Oakland Councilwoman Jane Brunner used to oppose term limits. But in recent weeks, she has done an about-face on the issue, and now supports them. In fact, she's asking the rest of the city council to put a term-limits measure on the November ballot. But what Brunner hasn’t mentioned publicly is that Oakland campaign manager Larry Tramutola is expected to run both her campaign for city attorney this fall and the term-limits measure at the same time, thereby giving the councilwoman a potential unfair political advantage on Election Day.
However, there is no contribution limit or spending cap for ballot measures. As a result, Tramutola could raise and spend unlimited amounts of money for the term-limits proposal. And he could use as much of that cash as he wanted to help Brunner’s campaign for city attorney by featuring her in ads and mailers, advocating on behalf of term limits. The only prohibition is that the ads would not be able to specifically advocate for Brunner’s candidacy for city attorney.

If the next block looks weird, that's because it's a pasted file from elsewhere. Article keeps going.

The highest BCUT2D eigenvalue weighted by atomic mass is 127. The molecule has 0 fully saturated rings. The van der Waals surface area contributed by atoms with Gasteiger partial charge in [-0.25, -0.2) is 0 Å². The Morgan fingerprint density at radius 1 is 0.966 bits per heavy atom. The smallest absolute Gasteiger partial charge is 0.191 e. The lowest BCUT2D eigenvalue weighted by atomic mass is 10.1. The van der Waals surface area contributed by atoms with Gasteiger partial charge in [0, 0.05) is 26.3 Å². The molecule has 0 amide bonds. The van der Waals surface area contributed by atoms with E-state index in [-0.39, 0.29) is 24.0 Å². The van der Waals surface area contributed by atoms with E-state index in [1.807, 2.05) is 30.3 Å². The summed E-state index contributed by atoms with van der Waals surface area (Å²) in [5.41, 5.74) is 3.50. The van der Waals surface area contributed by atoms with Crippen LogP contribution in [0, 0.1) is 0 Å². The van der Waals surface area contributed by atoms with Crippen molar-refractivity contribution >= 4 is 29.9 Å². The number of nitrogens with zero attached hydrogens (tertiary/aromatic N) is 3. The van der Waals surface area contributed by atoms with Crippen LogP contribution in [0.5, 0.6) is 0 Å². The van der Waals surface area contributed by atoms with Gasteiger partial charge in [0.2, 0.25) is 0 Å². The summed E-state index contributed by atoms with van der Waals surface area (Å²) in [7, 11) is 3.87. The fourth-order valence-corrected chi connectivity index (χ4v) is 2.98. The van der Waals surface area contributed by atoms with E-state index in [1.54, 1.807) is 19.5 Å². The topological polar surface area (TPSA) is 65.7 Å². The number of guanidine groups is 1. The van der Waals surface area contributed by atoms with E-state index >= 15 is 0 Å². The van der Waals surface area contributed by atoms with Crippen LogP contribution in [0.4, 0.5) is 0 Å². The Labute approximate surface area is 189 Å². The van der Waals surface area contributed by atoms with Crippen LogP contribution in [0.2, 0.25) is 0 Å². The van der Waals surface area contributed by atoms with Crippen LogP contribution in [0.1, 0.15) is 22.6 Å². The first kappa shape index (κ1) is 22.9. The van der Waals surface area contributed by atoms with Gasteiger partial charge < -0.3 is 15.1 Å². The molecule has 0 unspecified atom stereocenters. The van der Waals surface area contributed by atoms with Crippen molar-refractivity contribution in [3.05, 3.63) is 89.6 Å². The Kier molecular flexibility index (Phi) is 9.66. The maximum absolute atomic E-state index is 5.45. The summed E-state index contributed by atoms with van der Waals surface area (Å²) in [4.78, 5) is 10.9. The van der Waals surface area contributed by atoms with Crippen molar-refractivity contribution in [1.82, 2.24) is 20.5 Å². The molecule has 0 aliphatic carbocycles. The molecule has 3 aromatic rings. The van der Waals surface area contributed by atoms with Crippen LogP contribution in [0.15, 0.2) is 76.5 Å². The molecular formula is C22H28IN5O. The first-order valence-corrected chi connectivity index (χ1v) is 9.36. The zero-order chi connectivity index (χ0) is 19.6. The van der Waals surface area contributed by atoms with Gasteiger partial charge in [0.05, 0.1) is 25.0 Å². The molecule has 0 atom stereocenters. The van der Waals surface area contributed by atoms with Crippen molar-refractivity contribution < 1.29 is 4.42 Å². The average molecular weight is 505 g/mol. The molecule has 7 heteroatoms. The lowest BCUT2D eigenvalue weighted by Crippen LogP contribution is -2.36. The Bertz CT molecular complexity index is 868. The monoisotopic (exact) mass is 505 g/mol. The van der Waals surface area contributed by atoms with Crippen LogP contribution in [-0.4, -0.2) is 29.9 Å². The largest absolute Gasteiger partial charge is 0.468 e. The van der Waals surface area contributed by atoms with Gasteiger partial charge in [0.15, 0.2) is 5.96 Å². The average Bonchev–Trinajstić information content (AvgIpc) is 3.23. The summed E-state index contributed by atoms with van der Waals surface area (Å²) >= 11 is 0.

If Brunner’s council colleagues agree to put her term-limits measure on the ballot, it would not be the first time that an Oakland politician has been able to get around the city’s campaign expenditure caps. In 2010, there was evidence that Brunner’s former mentor, ex-state Senator Don Perata, used a ballot-measure committee with no campaign finance limits to help boost his mayoral campaign, which had spending cap.
In an interview, Brunner said she became a recent convert to term limits after seeing all the candidates who have lined up to replace her on the council. She also denied that she’s pushing the ballot-measure to boost her run for city attorney. “I didn’t bring it forward for that reason,” she said. “I haven’t had any of those conversations” with Tramutola. However, when asked whether she would be okay with Tramutola using her in ads for the term-limits measure, she demurred. “I’d have to think about that,” she said.
Until Brunner makes up her mind and vows to stay out of the term-limits campaign completely and Tramutola hands off the term-limits measure to another campaign manager, the council should reject Brunner's proposal — not because term limits are inherently a bad thing, but because it could give her an unfair advantage in the city attorney’s race. If Oakland residents really are ready to embrace term limits, then it should be the product of a grassroots, signature-gathering effort to put it on the ballot, and not the result of a decision made by councilmembers that could aid the political aspirations of one of their colleagues.